Cultural Beliefs and Influences
Childhood obesity is mostly a lifestyle disease that affects children from all over the world, and it is simply defined as a situation where the child has a BMI greater than 30. It is determined by how individuals live, what they eat and whether or not they have sufficient physical activity as part of their routine. Within the USA, multiple cultural beliefs and influences are considerably relevant to the issue of childhood obesity.
First, American society is mainly multicultural, and in most contexts, the Hispanic Americans and African Americans are at higher risk of developing childhood obesity than white Americans are. The communities mentioned above have different cultures when considered individually but within the modern American context, children in these families are exposed to similar risks related to childhood obesity. For example, the Hispanic Americans believe that chubby children are healthier and do not see obesity as a problem until it starts compromising the health of the child. Similarly, representatives of the African American culture tend to believe that being big-bodied is a norm, and it is normal for children to be overweight. They are only considered to have a health problem when their bodily functions are impaired. The greatest cultural influence on childhood obesity is diets, to which children are exposed. American society generally has a reputation for consuming processed sugars and junk food. The latter contribute significantly to high prevalence rates of childhood obesity in the country.
Religious/Spiritual Beliefs and Values
There are no religious or spiritual beliefs that are particularly relevant to the issue of childhood obesity. When considering the disciplinarian aspects of some extreme religions, such as Jehovah’s witnesses or the South Asian spiritual practices, it can be noted that there is a clear link between religion and obesity. For example, Jehovah’s witnesses prohibit the ingestion of meat and blood, emphasizing the consumption of plant products as a way of staying ‘clean’ and healthy both physically and spiritually. The South Asian spiritual practices guide an individual on how to attain physical and spiritual wellness through a clear set of instructions meant to balance individual’s being as a whole. These practices ensure that families in question are well monitored in terms of their health, keeping lifestyle diseases at bay. Regarding values, it can be noted that the USA is largely secular with most people subscribing to certain religions, but living normal lives as compared to their non-religious counterparts. It explains why most religious and spiritual values have not been able to change risks of childhood obesity amongst practicing populations.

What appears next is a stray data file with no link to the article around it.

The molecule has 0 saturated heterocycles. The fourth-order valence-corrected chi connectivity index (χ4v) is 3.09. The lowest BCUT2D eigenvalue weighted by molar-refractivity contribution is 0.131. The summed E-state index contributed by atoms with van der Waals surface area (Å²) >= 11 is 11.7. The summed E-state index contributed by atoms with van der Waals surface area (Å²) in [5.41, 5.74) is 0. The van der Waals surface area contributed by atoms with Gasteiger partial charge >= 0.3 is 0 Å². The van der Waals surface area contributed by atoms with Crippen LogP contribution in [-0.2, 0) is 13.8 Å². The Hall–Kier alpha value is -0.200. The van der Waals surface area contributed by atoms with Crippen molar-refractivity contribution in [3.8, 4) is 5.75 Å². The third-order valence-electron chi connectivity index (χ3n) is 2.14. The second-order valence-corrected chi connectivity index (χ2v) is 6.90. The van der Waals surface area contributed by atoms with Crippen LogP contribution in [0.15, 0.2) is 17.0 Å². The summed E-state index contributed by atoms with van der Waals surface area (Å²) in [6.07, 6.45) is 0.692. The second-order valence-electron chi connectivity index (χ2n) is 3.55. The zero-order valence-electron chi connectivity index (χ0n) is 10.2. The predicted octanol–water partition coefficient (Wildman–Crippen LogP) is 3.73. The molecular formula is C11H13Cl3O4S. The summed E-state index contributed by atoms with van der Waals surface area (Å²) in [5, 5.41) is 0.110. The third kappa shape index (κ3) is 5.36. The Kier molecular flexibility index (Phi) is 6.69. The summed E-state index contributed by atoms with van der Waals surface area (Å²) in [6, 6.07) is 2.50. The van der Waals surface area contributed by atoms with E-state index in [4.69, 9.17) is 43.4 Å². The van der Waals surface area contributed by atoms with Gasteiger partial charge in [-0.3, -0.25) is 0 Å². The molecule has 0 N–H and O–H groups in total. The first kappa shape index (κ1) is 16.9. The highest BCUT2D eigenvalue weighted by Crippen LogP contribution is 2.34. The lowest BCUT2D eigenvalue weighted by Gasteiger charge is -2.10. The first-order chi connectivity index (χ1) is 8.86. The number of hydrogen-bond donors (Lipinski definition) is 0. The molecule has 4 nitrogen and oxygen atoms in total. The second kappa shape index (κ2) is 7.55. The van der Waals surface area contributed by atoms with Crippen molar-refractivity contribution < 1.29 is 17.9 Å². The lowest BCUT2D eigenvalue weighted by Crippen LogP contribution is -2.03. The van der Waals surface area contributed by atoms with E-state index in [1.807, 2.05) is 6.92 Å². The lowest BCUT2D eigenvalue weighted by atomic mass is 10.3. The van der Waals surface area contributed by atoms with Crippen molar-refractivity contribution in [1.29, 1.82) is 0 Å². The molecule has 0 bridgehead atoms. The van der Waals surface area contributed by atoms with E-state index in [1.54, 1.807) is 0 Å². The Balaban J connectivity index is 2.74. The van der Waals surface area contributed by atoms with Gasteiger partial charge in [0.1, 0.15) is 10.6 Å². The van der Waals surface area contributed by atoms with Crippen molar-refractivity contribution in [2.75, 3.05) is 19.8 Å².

How Religious/Spiritual Beliefs and Values Have Affected Progress in Addressing Childhood Obesity
Efforts to confront the issue of childhood obesity have always been met by cultural and religious beliefs that favor the consumption of certain food rich in fats and sugar. Under such circumstances, promoting healthier feeding habits and physical activity, as well as regular health check-ups, may prove futile. For the case of the U.S., the population is mainly modern and more open to contemporary medicine. As such, the U.S. population is more willing to take recommendations from a qualified medical doctor rather than a spiritual leader. However, there are cases when the parents of a child would rather believe in teachings and solicitations of a religious leader staying away from doctors and their recommendations of how to keep the child healthy and within a normal body weight. In such situations, it is often very difficult to make parents take responsibility for child’s health issues and do the right thing to correct the situation. They would rather stick to their religious values even if their child’s health worsens. A common case is in families where children stay indoors and are even home-schooled to limit their interaction with outsiders. It is often very difficult to convince such families that their children are sick because they do not have enough physical activity or exposure to the sun or that they need to start eating healthier meals. Religion in some cases determines the lifestyle of an entire family, hindering changes for the benefit of the child.
Ideological Differences Based on Geography, Politics and Countries of the World
Politics and geography are not necessarily relevant to the issue of childhood obesity. However, countries present different challenges owing to the cultural context that influences the health status of children in the world. Generally, the modern culture has created a setting for poor feeding habits since most families expose their children to processed food with high sugar content in the form of snacks and beverages (Bass & Eneli, 2015). In addition, owing to busy schedules at work or at school, most parents opt to feed their children with fast food or take-outs, or even junk like pizza and French fries, as well as carbonated soft drinks. These habits can be seen in most countries in the world, although they are more prevalent in cities where parents have means and the need to do as such.
Some countries also have a higher prevalence rate of childhood obesity due to cultural meals that children eat. Fried, greasy food as a Mexican staple or family dinners filled with such dishes as an African American ideology contribute significantly to the weight of the child. In addition, in parts of the world where children spend a lot of time indoors, there is a higher rate of obesity as compared to countries where children spend a lot of time outdoors being physically active.
See other cognitve articles on https://bestessaywriters.org/.